You were saying that you did not understand the expression “In him all the fullness of the divinity dwells, corporeally“; myself, I think that this expression is put for substantially. Because this is not an operation of the divinity produced by the substance who governed this immaculate temple, but a substance with innumerable operations: it was not a fraction of a gift, but the source of all good. It is, he means, He himself who reigns with the Father, who reigns in heaven and governs the earth, who was made man and, with the weapons of a combatant, took up position in the line of battle, at the same time organizing the world, ensuring victory to mankind, putting to rout the demon kidnappers, throwing down their chief who was swollen with pride, and filling the Church with innumerable gifts. This is a king, he says, who has been a general, not a general who could have been spared the title of king; this is the king who in the shape of a slave hid his own dignity in the battle, not a simple soldier who assumed the title of king. He was a king when he legislated, not a simple soldier starting to legislate: because the expression “I say to you” is that of a king; “I do want, be purified!” is that of a sovereign; “May it be for you as you wish” comes from someone with absolute power; “Be silent, silence” is that of a lord; and all the expressions of this kind which I don’t want to enumerate in full so as not to lengthen my letter.

But if you are shocked by the Passion, an audacious temptation against God which reached only his flesh, listen to the choir of the apostles: “But, he says, as Christ suffered in his flesh.” If thus He who had received in His hands the keys of Heaven has shown that the flesh suffered in a real sense — it alone was accessible to suffering because the divine is impassive — if even, because they had put the heir to death, the Jews suffered more than in any tragedy, don’t let yourself be disturbed by the Passion, but let it lead you to make full thanksgivings, because the king, the impassive one, who could not accept the shadow of a change, has delivered his own flesh, and appearing many times as a weak man, thought up a stratagem to surprise the evil one, and having produced brilliant trophies of victory, has risen up to Heaven, and returned to the dwelling of his nature.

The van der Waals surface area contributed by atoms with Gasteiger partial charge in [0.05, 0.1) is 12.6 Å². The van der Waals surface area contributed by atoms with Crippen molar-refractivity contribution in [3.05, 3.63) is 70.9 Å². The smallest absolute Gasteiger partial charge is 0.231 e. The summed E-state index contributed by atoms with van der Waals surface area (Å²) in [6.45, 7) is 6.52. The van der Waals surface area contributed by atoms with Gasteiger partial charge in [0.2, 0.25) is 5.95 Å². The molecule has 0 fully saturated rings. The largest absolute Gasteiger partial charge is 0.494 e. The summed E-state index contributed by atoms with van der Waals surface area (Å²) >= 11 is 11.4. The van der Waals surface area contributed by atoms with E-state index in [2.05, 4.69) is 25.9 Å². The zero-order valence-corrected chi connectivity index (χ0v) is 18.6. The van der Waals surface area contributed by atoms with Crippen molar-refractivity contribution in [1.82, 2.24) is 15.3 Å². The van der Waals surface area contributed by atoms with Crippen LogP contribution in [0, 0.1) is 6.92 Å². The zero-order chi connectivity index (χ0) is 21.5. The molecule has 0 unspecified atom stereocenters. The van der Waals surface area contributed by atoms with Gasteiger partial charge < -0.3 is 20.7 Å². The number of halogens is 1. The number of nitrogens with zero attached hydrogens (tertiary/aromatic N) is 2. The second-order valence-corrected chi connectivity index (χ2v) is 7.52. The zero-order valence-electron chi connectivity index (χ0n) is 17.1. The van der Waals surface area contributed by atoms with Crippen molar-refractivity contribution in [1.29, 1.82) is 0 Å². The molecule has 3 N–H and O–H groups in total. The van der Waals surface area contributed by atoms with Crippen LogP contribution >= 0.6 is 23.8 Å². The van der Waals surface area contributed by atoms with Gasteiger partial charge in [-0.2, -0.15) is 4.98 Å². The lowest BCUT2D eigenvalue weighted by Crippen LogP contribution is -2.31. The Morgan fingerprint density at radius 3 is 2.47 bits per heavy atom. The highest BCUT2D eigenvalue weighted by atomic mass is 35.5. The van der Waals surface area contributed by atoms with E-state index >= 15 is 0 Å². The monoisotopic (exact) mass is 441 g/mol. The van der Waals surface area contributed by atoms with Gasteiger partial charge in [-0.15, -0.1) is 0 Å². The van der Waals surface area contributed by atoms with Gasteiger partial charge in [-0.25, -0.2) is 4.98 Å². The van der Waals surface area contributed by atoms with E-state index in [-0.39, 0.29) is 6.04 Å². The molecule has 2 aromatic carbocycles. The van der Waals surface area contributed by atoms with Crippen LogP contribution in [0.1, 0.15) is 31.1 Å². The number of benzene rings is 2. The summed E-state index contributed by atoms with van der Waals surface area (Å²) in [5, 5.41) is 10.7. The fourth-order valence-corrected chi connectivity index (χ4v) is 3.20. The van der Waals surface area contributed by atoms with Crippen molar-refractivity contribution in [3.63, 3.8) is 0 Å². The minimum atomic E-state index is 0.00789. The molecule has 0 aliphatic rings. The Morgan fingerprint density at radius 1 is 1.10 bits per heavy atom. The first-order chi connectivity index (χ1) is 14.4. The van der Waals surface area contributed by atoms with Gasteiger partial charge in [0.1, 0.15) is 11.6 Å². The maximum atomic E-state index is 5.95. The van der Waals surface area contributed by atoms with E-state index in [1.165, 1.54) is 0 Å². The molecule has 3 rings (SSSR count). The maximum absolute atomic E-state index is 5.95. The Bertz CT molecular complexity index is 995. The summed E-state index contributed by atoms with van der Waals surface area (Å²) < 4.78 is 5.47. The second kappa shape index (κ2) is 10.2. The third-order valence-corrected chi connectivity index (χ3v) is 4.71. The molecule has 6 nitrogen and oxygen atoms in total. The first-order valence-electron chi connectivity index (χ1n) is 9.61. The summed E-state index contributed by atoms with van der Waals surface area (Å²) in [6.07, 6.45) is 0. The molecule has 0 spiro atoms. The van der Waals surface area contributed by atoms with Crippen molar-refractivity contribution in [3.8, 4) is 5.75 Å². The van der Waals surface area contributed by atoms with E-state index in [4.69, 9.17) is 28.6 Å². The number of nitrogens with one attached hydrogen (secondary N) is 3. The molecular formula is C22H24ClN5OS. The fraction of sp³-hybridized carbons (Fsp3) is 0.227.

But if, as some say, he was simply a man, lacking in divine grace, why then did the Jews, when they killed a great number of the saints, not undergo the same fate in turn, while, because of Him, no tragedy can bear comparison with their sufferings? Well, it is obvious that the first were only saints, while Him, he was the only-begotten God who had condescended to be made man. They did not have same dignity when they went to the torment: they were servants. He, he was the Master; this is what involved the Jews in relentless punishment. “Here the heir,” they say. The vine growers threw themselves on the heir to kill him, and not on a servant like themselves, on the real son of the Master, and not on one of themselves which had been raised to the dignity of son. How indeed was the Son was sent after the servants, He should be respected? How was it that he was called the second man come from the sky? How did God come here, if he cooperated with man? How did He abase himself, when He was the equal of God? How did God send his Son with a flesh similar to that of the sinners? Or how is there not scorn for the Sacred mysteries, when they claim to be the body and the blood of a man? How did he say: “You have provided me with a body”? How must He also have something to offer to him? How, by His own blood did he release the prisoners? How did they crucify the Lord of glory? How was the Word made flesh? How did the Father, having spoken on several occasions and in many ways in the prophets, then speak in His Son? Or again, how did the Son share much the same living conditions (as ourselves)? Well, rather than overpower your attention by an exhaustive enumeration, I will say just one thing which summarizes them all: to pronounce humble words while being God, this is to carry out effectively the economy of salvation, and that causes no damage to His immaculate substance; on the other hand, to pronounce divine and supernatural words, when one is just a man, is the height of presumption. Because, while a king can allow himself to be ordinary in his remarks and his thought, for a soldier or a General, to speak like a king is prohibited. If thus he were God, as precisely he was, by being made man there is a place for the humble things; while if he were only a man, there is no place for that which is above.